Elyse took a few steps back so she could once again glance at me through the fire
“Why did you leave me here?” she asked rather pitifully.
“Leave you here? I know I have not been out all night. What are you doing here, playing with my oven?”
She found this hysterical, and had the maniacal laugh to prove it.
“The fire was burning, I had no choice but to submit.”
With that she selected a large twig from the ground and thrust one end into the oven. Moments later, she pulled it out again, burning rather violently, with a blackened skull of some sort of small creature dangling on the end. She grinned as if to say: that’s what I’ve been doing.
I suppose my shock was not impressive enough, for she continued.
“This isn’t the fun part. This is just the dumping stage.”
The last statement for her what she wanted. I took a step back, finally terrified.
The fire on the stick became too hot for her, and she let both it and its ornament fall into the pit of the oven.
“That was a trial run,” she continued sweetly, but detached. “I’m ready for bigger and better things.”
I knew what she meant, although she denied it.
“Oh, not you. Someone else.”
In support of her claim, she put a few more feet of distance between us. Further from the light, the green glow of Elyse’s eyes faded and they began to reflect the flames instead. What a telling image it was.
She began to sway to some rapid beat rhythm inside her head. The swaying became more pronounced until it exploded into a full-out dance. With graceful motions she swirled around the fire in the oven, mimicking its turbulent swirls, sparks and throws. Her eyes evolved from reflecting the fire to simply being fiery. Her dance stealthily brought her to my side.
“You have something I want,” she declared inches away from my face before dancing off again. Safely back at the opposite side of the burning oven, Elyse started to laugh and taunt me like a child daring a friend to do something foolish.
“Don’t be stupid! Insanity’s not transferable. That’s what you’ve always said, right?”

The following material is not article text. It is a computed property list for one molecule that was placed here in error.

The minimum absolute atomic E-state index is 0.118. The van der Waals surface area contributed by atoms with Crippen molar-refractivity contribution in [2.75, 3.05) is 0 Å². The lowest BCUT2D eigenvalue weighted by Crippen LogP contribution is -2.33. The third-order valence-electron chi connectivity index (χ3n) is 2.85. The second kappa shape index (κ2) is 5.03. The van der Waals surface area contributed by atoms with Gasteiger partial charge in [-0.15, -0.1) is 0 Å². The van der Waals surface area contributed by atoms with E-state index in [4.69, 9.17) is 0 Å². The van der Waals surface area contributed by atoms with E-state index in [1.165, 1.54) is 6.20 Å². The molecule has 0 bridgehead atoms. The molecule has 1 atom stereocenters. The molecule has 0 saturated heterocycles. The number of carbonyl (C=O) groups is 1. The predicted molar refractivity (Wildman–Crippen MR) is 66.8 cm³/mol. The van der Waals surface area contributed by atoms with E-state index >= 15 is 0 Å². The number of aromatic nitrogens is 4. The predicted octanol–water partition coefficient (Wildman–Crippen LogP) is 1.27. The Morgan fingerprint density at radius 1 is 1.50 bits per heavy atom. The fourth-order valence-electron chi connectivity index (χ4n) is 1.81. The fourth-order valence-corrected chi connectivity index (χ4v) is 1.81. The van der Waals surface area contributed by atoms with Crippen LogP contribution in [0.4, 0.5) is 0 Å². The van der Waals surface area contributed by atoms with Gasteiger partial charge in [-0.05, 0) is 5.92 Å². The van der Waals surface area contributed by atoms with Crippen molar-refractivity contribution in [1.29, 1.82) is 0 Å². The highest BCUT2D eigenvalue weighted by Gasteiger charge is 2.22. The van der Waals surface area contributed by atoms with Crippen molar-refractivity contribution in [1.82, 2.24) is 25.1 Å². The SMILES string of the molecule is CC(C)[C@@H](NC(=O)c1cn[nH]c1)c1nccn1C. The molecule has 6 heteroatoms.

I had always said that. She spoke the truth. Even thought I still believed it, I hesitated to try to understand where she was coming from and what she was thinking. Something deep inside me wasn’t convinced she couldn’t drag me down.
“Besides, would it be such a bad thing if it was? There’s nothing so horrible about it. I’m in a happy place. Blissful, even,” she asserted with a smirk.
She didn’t look happy, She looked wild, but a desperate wild. her smile was sinister, not joyful. Her dance appeared blissful, heavenly even, but it was beautiful , in a menacing way, like the beguiling red of lips painted with blood. She was broken.
Suddenly, she stopped. I ceased to exist as she focussed on the fire in the oven. Although I couldn’t notice a difference, Elyse felt that the fire was starting to die down.
“Look what you’ve caused. Now I have to feed it.”
Feebly, I gathered some twigs, and handed them to my poor friend. She took them and tossed them in, but she then shook her head.
“That’s not what I meant. It wants the other thing. How could you say that madness can’t be passed on?”
With rage, she lunged past the oven and straight at me. As I walked backward in a subtle attempt to get away from her, I ran into the outreaching branches of a bush. For the first time, I realized that she had succeeded in trapping me. No escape would be quick, or undetected.
The farthest I could get away from her was the other side of the fire.
“If you aren’t going to give me what I want, at least let me satisfy this need of mine. At least let me feed the fire.”
She looked at me with troubled eyes. I met them with my own, trembling pair.
“I don’t even know what you want from me.”
She screamed her answer, and it echoed for eternities afterward.
“I want my sanity back!!”
My mind became flooded with memories of a more driven, violent time. How I had so easily forgotten it, I didn’t know. As Elyse crumbled in front of me, the fire before he gave way to the white flames of my past. A long forgotten past, save for the fact that it had only occurred a few hours before.
Elyse was crying, but the rage of her outburst had not diminished.
“I believed you when you said that insanity could not be passed on, or traded. I came out here to help you. I listened to your descriptions of what went on in your mind because I thought that I could hear it all unscathed and pull you out. You knew all along that you were just giving me your burden. I suppose that I was a small price to pay for freedom.”
I broke into an instant cold sweat, and tears started to pour down my trembling face. Duty, morality, justice, friendship, they all appealed to me but I was deafened by my passionate fear of ever returning to the dark place I’d just escaped from.
Elyse looked at me with pleading eyes, and thrust her hand through the fire, heedless of the pain the heat was causing her.
“Please. I don’t have to describe anything to you, just remember and pull me out of this. If you save me, I will try to save you.”
I knew what my best friend was going through, and I was well aware she was suffering for and because of me. But try wasn’t good enough. I had been saved, I wasn’t going to look back.
I turned my back on Elyse, and her outstretched hand in the oven’s fire. I fought my way through the foliage slowly, waiting for my transgression to be punished by another dose of senility, but I escaped almost unscathed. I never looked back at the glowing point of light, or its slave.
Now, I am content to live with the guilt of knowing that I set the fire, and left my dearest friend burning with it.